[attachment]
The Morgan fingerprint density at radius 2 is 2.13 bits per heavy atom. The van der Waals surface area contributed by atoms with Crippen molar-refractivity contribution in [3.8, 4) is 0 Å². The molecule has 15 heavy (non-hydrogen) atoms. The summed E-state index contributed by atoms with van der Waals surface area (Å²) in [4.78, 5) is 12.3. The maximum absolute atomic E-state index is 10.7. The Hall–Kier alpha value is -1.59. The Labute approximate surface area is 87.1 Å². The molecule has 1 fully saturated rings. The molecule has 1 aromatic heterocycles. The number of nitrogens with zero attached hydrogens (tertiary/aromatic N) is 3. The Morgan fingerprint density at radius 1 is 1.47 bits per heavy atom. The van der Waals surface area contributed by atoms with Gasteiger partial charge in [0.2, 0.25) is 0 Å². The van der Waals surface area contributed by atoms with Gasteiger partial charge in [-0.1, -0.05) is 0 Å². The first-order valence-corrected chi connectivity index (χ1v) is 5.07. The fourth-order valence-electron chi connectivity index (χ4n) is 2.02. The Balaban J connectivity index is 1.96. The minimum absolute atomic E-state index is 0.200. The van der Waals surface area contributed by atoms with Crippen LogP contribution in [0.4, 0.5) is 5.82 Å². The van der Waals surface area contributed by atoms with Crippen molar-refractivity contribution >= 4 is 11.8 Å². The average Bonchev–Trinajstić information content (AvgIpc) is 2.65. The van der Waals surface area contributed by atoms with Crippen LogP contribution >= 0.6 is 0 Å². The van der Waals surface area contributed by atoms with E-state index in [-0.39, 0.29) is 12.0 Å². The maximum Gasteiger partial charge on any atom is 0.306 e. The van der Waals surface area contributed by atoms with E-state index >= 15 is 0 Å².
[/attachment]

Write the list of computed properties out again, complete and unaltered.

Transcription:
The Morgan fingerprint density at radius 2 is 2.13 bits per heavy atom. The van der Waals surface area contributed by atoms with Crippen molar-refractivity contribution in [3.8, 4) is 0 Å². The molecule has 15 heavy (non-hydrogen) atoms. The summed E-state index contributed by atoms with van der Waals surface area (Å²) in [4.78, 5) is 12.3. The maximum absolute atomic E-state index is 10.7. The Hall–Kier alpha value is -1.59. The Labute approximate surface area is 87.1 Å². The molecule has 1 fully saturated rings. The molecule has 1 aromatic heterocycles. The number of nitrogens with zero attached hydrogens (tertiary/aromatic N) is 3. The Morgan fingerprint density at radius 1 is 1.47 bits per heavy atom. The van der Waals surface area contributed by atoms with Gasteiger partial charge in [0.2, 0.25) is 0 Å². The van der Waals surface area contributed by atoms with Gasteiger partial charge in [-0.1, -0.05) is 0 Å². The first-order valence-corrected chi connectivity index (χ1v) is 5.07. The fourth-order valence-electron chi connectivity index (χ4n) is 2.02. The Balaban J connectivity index is 1.96. The minimum absolute atomic E-state index is 0.200. The van der Waals surface area contributed by atoms with Crippen LogP contribution in [0.4, 0.5) is 5.82 Å². The van der Waals surface area contributed by atoms with Crippen molar-refractivity contribution >= 4 is 11.8 Å². The average Bonchev–Trinajstić information content (AvgIpc) is 2.65. The van der Waals surface area contributed by atoms with Crippen LogP contribution >= 0.6 is 0 Å². The van der Waals surface area contributed by atoms with E-state index in [-0.39, 0.29) is 12.0 Å². The maximum Gasteiger partial charge on any atom is 0.306 e. The van der Waals surface area contributed by atoms with E-state index >= 15 is 0 Å².